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Another one of eight new ink colours Sailor introduced in the second release of its “overseas exclusive” Manyo line of inks. Close-up: Colour: dark khaki / olive / murky green Flow: moderate Feathering: Not observed on Rhodia Dotpad 80g/m² paper, looking closely at the thinnest hatching lines, and words/glyphs ‘reverse-written’ with the nib upside-down (i.e. the bottom of the feed facing up) Show-through: Low to nil Bleed-through: Not observed Drying time: 18–20 seconds Smudging after fully dry: Didn't happen when I rubbed my thumb over the hatching/stippling panel and the largest Chinese hanzi chharacters Water resistance: Good, as far as retaining legibility in the face of a spill or a dunking goes Shading: Moderate, without having too drastic a delineation between lighter parts and darker parts along the same pen stroke; can be seen even in very narrow ink marks (i.e. when writing with the equivalent of an Extra Fine nib) Sheen: None observed Shimmer: None My thoughts: I like its desaturated colour, and that it's a largely sheen-free ink good for where distractions from the written content is undesirable, but for the market price I don't know whether it stands head and shoulders above other murky green inks I have to compel me to buy more.
SAILOR MANYO NEKOYANAGI Sailor created another line of inks, the Manyo line. The inspiration for this line of inks are flowers found in the Manyoshu, an ancient collection of Japanese poems. The inks are presented in lovely square glass bottles and contain 50ml of inks. While the caps appear to be plastic, they are faceted for ease of opening. The opening of the bottle is 25mm in diameter and should fit most fountain pens. Now to the fun stuff! I first saw a review of this ink at mountainofinks.com (https://www.mountainofink.com/blog/sailor-nekoyanagi), and fell in love with the color and ordered a bottle from Pen Chalet. Nekoyanagi is a lovely soft purple color. It is a soft, almost periwinkle shade. But what is truly wonderful about this ink is the way it shades into pinks, blues and turquoise. This effect is seen on more non-absorbant papers such as Tomoe River, with a lesser effect on Rhodia and HP copy paper. Scan of HP Copy Paper Nekoyanagi is similar, but more purple and lighter in color than Pilot Iroshizuku Ajisai and also lighter but more blue than Graf von Faber Castel Violet Blue. Photo Tomoe River 68gsm Cream paper Photo Tomoe River 68gsm cream paper Photo Rhodia paper The ink is very well behaved. It dries quickly but has minimal water resistance. While it is a wet ink, it is not excessively wet, and has a nice lubricated feel. It has little to no sheen, does not bleed on any paper I have used to date, and minimal showthrough even on lighter weight Tomoe River 52gsm. I have used this ink in a variety of pens and have found it best suited to wider nibs. The lovely, multi-colored shading is enhanced in a wider nib. It is very nice in fine and extra fine nibs, but appropriately paler in color with less shading. While it is a pale color, I found it perfectly suited for journal writing and note taking. It is also very pleasant to sketch and doodle with. To highlight the beauty of this ink, I did a very simple abstract with water and Nekoyanagi on Arches watercolor paper. (In case you didn't guess, I am no artist). Abstract on Arches 160lb watercolor paper Finally, it is very easy to clean from your pen and does not stain the pen or converter. I really enjoy everything about this ink. If you like the color, I highly recommend.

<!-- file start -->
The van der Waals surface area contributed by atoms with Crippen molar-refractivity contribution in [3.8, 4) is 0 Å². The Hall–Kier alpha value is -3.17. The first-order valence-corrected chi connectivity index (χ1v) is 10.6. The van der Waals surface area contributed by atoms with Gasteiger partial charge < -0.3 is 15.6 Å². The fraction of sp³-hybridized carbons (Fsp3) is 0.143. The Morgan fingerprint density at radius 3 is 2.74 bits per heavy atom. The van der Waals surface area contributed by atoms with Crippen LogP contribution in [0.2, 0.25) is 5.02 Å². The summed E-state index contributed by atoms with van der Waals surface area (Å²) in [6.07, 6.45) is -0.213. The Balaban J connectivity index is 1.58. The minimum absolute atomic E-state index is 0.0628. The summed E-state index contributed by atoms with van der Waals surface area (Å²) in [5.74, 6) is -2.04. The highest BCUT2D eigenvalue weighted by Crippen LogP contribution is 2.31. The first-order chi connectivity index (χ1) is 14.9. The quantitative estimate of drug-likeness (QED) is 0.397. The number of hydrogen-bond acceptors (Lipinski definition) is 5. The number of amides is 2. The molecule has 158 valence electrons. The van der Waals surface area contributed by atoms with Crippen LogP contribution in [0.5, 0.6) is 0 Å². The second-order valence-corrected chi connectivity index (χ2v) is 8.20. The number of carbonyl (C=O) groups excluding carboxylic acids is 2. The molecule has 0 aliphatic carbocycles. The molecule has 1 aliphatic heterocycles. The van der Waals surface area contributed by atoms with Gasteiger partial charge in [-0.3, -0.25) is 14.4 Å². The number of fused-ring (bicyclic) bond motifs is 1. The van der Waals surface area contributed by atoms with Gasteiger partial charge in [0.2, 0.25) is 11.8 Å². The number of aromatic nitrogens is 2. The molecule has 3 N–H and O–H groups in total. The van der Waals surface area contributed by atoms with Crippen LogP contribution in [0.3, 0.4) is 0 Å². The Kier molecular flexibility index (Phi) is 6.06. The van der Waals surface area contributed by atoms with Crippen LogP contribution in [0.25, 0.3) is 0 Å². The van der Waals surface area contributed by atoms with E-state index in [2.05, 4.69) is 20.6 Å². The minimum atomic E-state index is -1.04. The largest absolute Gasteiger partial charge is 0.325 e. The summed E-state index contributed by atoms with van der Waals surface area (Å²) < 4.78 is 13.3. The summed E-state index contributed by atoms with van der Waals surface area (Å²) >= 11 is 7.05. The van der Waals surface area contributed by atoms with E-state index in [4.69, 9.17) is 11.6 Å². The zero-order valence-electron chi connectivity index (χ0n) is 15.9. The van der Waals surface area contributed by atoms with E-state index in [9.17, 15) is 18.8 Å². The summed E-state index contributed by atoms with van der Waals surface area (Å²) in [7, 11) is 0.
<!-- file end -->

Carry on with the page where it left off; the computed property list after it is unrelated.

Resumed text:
Sailor Manyo Inks are a line of inks inspired by flowers written about in the ancient Manyoshu poetic compilations. I recently obtained 5 of the 8 inks. I am hoping to obtain the last three in the near future. Shown below is a quick writing sample illustrating the colors. Excerpt written from "The Screwtape Letters" by C. S. Lewis Paper: Seven Seas Crossfield Notebook with Tomoe River 52gsm paper Pens (in order as written above): Haha: Italix Captain's Commission with stub nib Nekoyanagi: Pilot Metropolitan with 1.0 stub nib Sumire: Lamy Studio with medium nib Yonagi: Conklin Duragraph with 1.1 stub nib Akebi: Lamy Aion with medium nib Sailor Manyo Haha ^ Sailor Manyo Nekoyanagi ^ Sailor Manyo Sumire ^ Sailor Manyo Yonagi ^ Sailor Manyo Akebi ^ While Haha and Nekoyanagi have the wonderful multi-color shading, Sumire, Yonagi and Akebi have strong sheening abilities. Sumire has a lovely red sheen with some nice shading. Yonagi has a strong pinkish burgundy sheen and also shades nicely. Akebi has a strong yellowish-green sheen that is clearly evident on every paper I have used the ink on. Akebi also shades somewhat. Each of the inks behave very well in all the pens that I have tried them in. Overall, I am enjoying these inks and look forward to getting the others.
I recently picked up Sailor Manyo Yomogi and absolutely love it. The teal-ish blue is right up my alley and the ink performance is pretty spectacular. Great flow, fast drying, no bleed through, little show through, no ignition issues, and no smearing. The color is vibrant blue with more than a hint of teal or light turquoise. It might sheen some on the fringes on some paper (looking at you Tomoe River) but not on copy paper or bagasse. Has that Sailor ink smell but it dissipates fast. The squarish bottle is really quite nice. This will be a go-to ink for sure. yomoji by Ja Ja, on Flickr Not much for water resistance but that is no surprise. yomogi wr 1 by Ja Ja, on Flickr Chromatography shows perhaps just two dye components. Cerulean blue and a yellow (yellow and blue make green) or maybe it is a frank light green dye. Simple ink anyway but beautiful. yomogi chroma by Ja Ja, on Flickr